Be Sure to Lock Your Car... and its App
As cars become more technologically advanced and reliant on computers, they become more likely targets for malware and cyber attacks. However, as researchers from Kaspersky have uncovered in an investigation into an assortment of connected-car mobile apps, car manufacturers may not be as committed to ensuring the security of their vehicles as drivers may want.
Two researchers from the security firm discovered that nine popular car-connected applications did not have sufficient security measures in place to defend the vehicle’s computer-controlled features. All but one app stored the username and/or password on the phone itself without any encryption to protect it. If these phones were to be rooted by a hacker, that hacker would then have access to their victim’s car. Otherwise, the hackers could disperse fraudulent versions of the apps that connect the phone to the car, and steal a user’s credentials that way, or even just utilize an overlay attack to effectively do the same thing.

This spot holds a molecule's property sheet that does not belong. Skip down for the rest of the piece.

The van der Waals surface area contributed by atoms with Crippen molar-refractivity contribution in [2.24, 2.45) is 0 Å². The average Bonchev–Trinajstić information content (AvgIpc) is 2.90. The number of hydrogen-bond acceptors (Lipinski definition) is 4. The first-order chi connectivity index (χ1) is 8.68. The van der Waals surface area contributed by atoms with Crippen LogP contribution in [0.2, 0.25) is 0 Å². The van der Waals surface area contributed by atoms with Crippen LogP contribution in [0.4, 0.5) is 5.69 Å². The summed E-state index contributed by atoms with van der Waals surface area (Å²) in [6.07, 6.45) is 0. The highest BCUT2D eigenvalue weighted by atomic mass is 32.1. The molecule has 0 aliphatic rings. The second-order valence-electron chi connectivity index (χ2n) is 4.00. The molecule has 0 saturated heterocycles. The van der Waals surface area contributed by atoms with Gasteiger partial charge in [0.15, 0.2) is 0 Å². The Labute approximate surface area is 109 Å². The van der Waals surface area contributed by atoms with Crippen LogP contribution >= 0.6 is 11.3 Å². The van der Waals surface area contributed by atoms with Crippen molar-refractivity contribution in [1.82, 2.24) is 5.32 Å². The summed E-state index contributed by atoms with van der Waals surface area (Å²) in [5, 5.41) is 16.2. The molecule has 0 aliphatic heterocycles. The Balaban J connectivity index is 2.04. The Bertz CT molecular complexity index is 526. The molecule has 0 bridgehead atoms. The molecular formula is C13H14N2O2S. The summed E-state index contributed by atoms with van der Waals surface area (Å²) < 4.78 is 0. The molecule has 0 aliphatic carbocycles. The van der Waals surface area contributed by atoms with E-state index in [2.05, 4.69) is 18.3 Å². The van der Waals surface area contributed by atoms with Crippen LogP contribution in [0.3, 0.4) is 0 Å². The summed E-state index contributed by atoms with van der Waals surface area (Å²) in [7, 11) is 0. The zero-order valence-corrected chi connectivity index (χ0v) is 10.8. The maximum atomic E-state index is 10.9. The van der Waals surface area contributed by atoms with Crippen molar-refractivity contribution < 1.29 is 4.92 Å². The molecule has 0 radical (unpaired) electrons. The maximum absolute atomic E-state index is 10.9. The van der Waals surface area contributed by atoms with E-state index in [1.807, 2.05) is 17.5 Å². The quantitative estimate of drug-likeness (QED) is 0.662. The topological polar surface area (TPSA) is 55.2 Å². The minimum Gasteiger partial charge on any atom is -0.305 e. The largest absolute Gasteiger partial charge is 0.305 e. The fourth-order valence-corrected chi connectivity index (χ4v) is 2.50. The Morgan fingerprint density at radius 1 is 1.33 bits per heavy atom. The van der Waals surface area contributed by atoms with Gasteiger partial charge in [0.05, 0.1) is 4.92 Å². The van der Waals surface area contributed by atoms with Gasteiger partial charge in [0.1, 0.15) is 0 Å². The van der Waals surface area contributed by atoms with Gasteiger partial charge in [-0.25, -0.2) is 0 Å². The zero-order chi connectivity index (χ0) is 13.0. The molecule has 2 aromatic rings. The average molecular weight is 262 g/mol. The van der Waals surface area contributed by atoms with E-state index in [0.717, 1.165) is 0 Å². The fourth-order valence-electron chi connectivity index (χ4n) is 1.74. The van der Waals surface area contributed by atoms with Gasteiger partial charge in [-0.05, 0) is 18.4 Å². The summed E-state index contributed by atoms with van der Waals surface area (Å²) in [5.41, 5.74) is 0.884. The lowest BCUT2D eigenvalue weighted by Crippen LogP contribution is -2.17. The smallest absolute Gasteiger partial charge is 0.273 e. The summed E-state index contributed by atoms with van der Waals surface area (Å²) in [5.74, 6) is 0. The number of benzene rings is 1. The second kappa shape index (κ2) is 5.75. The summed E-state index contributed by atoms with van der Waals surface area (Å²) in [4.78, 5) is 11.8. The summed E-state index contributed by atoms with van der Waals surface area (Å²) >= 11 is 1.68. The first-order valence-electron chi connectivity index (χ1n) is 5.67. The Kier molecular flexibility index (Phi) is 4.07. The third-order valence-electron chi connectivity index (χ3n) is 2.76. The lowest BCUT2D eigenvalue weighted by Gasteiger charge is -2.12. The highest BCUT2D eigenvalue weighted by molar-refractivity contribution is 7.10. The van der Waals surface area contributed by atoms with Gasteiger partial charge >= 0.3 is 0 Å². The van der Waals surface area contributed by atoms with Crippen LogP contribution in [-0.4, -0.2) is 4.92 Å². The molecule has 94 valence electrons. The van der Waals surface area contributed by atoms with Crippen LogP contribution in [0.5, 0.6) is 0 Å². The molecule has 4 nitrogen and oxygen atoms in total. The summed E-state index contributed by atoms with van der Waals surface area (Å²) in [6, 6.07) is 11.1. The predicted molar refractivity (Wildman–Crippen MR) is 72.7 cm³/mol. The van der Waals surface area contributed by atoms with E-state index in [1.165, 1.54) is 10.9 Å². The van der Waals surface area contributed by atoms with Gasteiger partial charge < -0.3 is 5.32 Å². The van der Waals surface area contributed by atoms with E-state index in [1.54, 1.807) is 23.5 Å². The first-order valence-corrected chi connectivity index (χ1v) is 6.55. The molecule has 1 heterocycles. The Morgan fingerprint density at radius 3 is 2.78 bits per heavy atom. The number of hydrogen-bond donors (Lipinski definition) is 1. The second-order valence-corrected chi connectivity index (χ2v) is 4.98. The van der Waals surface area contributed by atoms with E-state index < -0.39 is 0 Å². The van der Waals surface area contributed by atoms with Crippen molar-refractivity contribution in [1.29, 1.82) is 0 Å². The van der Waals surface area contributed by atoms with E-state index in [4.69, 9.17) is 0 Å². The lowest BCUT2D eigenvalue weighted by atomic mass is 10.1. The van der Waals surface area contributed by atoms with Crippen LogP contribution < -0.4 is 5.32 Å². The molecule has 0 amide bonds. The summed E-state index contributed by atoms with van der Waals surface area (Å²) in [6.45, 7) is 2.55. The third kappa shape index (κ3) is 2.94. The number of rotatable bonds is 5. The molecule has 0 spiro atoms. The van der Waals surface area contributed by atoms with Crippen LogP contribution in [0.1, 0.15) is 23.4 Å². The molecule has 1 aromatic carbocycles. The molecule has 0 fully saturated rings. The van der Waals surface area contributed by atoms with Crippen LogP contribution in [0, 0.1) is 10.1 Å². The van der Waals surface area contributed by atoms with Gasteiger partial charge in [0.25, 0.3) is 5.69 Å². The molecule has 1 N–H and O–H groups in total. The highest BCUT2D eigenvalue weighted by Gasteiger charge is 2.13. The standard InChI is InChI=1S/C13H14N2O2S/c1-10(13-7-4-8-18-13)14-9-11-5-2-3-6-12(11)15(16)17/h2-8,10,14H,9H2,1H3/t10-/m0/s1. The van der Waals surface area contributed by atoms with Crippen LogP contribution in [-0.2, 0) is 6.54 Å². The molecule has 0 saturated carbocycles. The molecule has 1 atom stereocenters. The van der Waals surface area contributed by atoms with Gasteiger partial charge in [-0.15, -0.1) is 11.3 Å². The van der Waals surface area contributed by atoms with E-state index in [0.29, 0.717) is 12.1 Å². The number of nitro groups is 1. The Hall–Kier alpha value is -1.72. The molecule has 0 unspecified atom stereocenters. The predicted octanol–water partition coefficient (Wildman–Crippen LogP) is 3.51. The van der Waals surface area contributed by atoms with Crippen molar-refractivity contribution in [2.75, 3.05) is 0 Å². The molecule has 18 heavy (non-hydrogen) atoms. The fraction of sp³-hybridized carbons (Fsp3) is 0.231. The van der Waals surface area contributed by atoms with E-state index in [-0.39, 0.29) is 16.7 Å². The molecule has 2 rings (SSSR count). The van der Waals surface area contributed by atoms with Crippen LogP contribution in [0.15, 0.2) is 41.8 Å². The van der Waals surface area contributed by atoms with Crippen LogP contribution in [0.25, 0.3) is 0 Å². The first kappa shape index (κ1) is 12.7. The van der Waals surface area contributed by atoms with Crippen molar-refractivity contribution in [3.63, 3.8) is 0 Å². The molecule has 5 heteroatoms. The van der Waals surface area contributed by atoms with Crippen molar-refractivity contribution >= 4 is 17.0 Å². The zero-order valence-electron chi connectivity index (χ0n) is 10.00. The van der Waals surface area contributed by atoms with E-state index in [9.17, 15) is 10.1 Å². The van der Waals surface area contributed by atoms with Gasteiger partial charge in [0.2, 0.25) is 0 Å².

While these kinds of security issues are not a new phenomenon, the researchers argue that we are still in the beginning stages of a potential outbreak of cybercrime creeping onto our roadways.
Hacker forums seem to be quietly interested as well, as the researchers did find a few posts offering the sale of car app credentials, along with PINs and VINs for numerous cars from assorted manufacturers. Speaking of the manufacturers, it became more and more clear that as they developed these technologies, they failed to keep the big picture in mind and focused more on providing a cool new selling point than they did on ensuring that their customers’ investments (and lives) were protected.
There are a few scenarios that may result: either the automotive manufacturing industry shapes up and provides a product that protects drivers from those trying to exploit their vehicles for their own gain, or they continue to produce vehicles with insufficient defenses until consumer backlash is enough to convince them of the need for change.
So what do you think? Is the convenience of having a car with all the abilities full connectivity provides a big enough benefit to risk it for you? Or would you rather wait until you knew your car would be safe before you buckled in? Let us know in the comments!